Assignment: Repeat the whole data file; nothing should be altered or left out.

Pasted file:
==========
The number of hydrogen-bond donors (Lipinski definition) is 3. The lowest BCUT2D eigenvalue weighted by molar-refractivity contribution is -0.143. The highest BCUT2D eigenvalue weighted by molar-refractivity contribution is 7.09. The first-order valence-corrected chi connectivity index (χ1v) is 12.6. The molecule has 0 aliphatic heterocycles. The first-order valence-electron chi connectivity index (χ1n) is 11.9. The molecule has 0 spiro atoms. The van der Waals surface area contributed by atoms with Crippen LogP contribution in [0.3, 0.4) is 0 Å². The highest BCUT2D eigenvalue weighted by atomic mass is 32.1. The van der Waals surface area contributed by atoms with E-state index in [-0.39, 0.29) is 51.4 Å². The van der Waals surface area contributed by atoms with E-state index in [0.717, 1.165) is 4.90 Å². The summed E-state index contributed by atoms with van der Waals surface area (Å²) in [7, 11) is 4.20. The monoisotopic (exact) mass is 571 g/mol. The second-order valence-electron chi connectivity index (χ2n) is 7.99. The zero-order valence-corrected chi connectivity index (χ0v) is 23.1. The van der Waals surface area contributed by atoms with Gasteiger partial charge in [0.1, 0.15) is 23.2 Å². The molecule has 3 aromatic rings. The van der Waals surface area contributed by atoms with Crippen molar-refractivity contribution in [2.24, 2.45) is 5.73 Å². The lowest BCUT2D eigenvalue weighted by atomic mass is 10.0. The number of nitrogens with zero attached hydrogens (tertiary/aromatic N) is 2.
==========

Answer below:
The number of hydrogen-bond donors (Lipinski definition) is 3. The lowest BCUT2D eigenvalue weighted by molar-refractivity contribution is -0.143. The highest BCUT2D eigenvalue weighted by molar-refractivity contribution is 7.09. The first-order valence-corrected chi connectivity index (χ1v) is 12.6. The molecule has 0 aliphatic heterocycles. The first-order valence-electron chi connectivity index (χ1n) is 11.9. The molecule has 0 spiro atoms. The van der Waals surface area contributed by atoms with Crippen LogP contribution in [0.3, 0.4) is 0 Å². The highest BCUT2D eigenvalue weighted by atomic mass is 32.1. The van der Waals surface area contributed by atoms with E-state index in [-0.39, 0.29) is 51.4 Å². The van der Waals surface area contributed by atoms with E-state index in [0.717, 1.165) is 4.90 Å². The summed E-state index contributed by atoms with van der Waals surface area (Å²) in [7, 11) is 4.20. The monoisotopic (exact) mass is 571 g/mol. The second-order valence-electron chi connectivity index (χ2n) is 7.99. The zero-order valence-corrected chi connectivity index (χ0v) is 23.1. The van der Waals surface area contributed by atoms with Gasteiger partial charge in [0.1, 0.15) is 23.2 Å². The molecule has 3 aromatic rings. The van der Waals surface area contributed by atoms with Crippen molar-refractivity contribution in [2.24, 2.45) is 5.73 Å². The lowest BCUT2D eigenvalue weighted by atomic mass is 10.0. The number of nitrogens with zero attached hydrogens (tertiary/aromatic N) is 2.